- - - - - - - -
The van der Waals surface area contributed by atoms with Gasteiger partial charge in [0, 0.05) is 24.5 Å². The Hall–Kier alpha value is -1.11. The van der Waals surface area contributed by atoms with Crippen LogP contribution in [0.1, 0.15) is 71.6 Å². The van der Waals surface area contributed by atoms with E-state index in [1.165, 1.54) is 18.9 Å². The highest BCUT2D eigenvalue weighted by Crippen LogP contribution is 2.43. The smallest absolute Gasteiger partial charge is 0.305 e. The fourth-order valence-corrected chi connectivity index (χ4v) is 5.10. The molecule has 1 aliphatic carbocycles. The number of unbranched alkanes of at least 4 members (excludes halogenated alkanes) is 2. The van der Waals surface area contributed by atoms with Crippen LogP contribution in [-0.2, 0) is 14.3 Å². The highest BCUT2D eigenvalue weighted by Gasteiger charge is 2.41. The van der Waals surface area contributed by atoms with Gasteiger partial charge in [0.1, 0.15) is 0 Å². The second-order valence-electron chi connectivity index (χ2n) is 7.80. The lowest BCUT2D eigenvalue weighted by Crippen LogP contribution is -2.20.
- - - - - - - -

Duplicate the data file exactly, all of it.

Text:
The van der Waals surface area contributed by atoms with Gasteiger partial charge in [0, 0.05) is 24.5 Å². The Hall–Kier alpha value is -1.11. The van der Waals surface area contributed by atoms with Crippen LogP contribution in [0.1, 0.15) is 71.6 Å². The van der Waals surface area contributed by atoms with E-state index in [1.165, 1.54) is 18.9 Å². The highest BCUT2D eigenvalue weighted by Crippen LogP contribution is 2.43. The smallest absolute Gasteiger partial charge is 0.305 e. The fourth-order valence-corrected chi connectivity index (χ4v) is 5.10. The molecule has 1 aliphatic carbocycles. The number of unbranched alkanes of at least 4 members (excludes halogenated alkanes) is 2. The van der Waals surface area contributed by atoms with Crippen LogP contribution in [-0.2, 0) is 14.3 Å². The highest BCUT2D eigenvalue weighted by Gasteiger charge is 2.41. The van der Waals surface area contributed by atoms with Gasteiger partial charge in [0.1, 0.15) is 0 Å². The second-order valence-electron chi connectivity index (χ2n) is 7.80. The lowest BCUT2D eigenvalue weighted by Crippen LogP contribution is -2.20.